One of the interesting things about general perceptions of Germany is the extent to which this common understanding is the creation of American media. Why do we picture Germans as drinking beer and eating sausage, while wearing Lederhosen and Dirndl and slapping their thighs in a Schuhplattler stomp? After all, this really is not what goes on in most of Germany – but it does down here and these cultural vignettes are the stereotypes because, so the theory goes, Bavaria is where the bulk of US forces were (and are) stationed after 1945. They took home their memories and fed a very local impression of German culture out to the world.
For English sensibilities struggling to find Maypole dancing acceptable, Schuhplattler can be a bridge too far. But it is a lot of fun: first you don traditional clothing, stretch a bit and then set off in one of the 150 historic routines - stomping your feet, clapping your hands, slapping your thighs, knees and the soles of your Schuhe and, if you are nimble, hurling yourself about in aerobatic display.
The dancers are in evidence, of course, at the Erlangen beer festival – the oldest in Germany, dating back to 1002, when they built the market square. In early June, a million visitors will descend on Erlangen to drink the special festbier and, of course, to snack on Wurst, Brezeln, and the local Obatzda cheese - or to tuck into a heavy plate of Schweinhaxe.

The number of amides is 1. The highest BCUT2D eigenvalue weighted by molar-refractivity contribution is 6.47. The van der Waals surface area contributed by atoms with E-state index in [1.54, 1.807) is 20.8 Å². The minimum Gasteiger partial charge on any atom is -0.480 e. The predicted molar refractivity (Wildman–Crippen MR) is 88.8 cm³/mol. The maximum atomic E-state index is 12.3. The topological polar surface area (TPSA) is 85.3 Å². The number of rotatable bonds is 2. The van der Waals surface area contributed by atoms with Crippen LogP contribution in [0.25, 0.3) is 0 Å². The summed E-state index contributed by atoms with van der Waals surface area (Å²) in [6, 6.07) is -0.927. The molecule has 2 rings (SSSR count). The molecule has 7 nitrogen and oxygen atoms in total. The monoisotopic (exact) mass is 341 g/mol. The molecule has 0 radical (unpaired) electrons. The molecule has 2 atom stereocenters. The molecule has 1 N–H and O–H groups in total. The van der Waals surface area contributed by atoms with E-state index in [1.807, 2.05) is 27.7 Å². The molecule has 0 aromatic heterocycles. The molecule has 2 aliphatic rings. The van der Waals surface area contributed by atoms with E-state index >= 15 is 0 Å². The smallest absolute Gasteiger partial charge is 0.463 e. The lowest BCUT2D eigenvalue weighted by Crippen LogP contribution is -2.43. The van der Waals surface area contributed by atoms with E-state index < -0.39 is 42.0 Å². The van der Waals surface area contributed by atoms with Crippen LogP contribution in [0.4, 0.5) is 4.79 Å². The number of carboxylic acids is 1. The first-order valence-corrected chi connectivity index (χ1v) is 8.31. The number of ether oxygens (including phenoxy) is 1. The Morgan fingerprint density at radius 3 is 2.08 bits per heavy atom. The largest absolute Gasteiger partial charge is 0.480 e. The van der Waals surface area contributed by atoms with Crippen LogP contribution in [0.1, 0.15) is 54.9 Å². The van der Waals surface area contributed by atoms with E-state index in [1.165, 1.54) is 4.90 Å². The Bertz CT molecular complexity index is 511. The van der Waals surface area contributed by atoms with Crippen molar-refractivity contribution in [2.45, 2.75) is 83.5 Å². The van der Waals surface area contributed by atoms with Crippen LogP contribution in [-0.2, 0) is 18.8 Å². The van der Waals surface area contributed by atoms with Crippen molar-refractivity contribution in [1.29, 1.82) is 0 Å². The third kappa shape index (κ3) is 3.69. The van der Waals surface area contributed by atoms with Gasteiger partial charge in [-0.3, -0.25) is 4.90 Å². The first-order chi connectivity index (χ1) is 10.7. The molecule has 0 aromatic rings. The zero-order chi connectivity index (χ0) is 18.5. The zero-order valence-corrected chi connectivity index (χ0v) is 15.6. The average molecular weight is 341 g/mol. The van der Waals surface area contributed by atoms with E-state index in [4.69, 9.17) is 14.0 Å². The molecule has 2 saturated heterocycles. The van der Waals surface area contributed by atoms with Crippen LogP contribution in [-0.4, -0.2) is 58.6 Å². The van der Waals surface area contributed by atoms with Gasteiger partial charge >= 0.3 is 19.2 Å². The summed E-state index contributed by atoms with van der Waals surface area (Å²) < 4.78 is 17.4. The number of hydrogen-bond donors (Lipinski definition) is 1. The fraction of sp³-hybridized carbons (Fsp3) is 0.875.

There is a tradition of parsimony at the festival: you're not allowed to bring in your own beer so people do what is known as the Kastenlauf, the 'crate walk' – drinking deeply at the festival perimeter and then entering for the ferris wheel and Schuhplatter.
Which is a pity because the real joy of this festival are the beer cellars. The Bavarian beer purity laws have permitted no additives or preservatives since 1516, so the challenge has always been keeping beer fresh. The solution in Erlangen was to carve out cellars into the cooling sandstone of the Burgberg. Some are of great antiquity – the Steinback Keller of 1617, the Entlas Keller of 1686. The sixteen historic brewers of Erlangen dug an aggregate of 21 kilometres of cellar, the longest being the Henninger Keller's 800 metre stretch which goes right through the hill.
Cool storage all year round gave Erlangen centuries of advantage over other brewers in Germany and the town became the leading exporter of beer. Then to their dismay Carl Paul Gottfried Linde - practically a local, from Berndorf, just up the road - discovered refrigeration. And the first machine he sold was to a mortal enemy – Munich's Spaten, a brewery founded in 1397. Their refrigeration and their advertising imperative Lass Dir raten, trinke Spaten - Take advice, Drink Spaten – are clearly winners because the brewery is now one of the largest in Germany.
Just time for a dance before heading off for Franconian-style carp and perhaps some walnut-brittle parfait with cherries. And maybe a Spaten, just to show historical awareness. Tomorrow into Nuremburg.
Heartstopping Schuhplattler - https://youtu.be/JRsqZL7u9Ug
Here are 15 things you may not know about Siemens - https://youtu.be/qo5mmEKlWoE
A tour of Erlangen - https://youtu.be/gEcKP0NfGYA
Some Erlangen rap from 1982 - https://youtu.be/tQh8nY8lvxY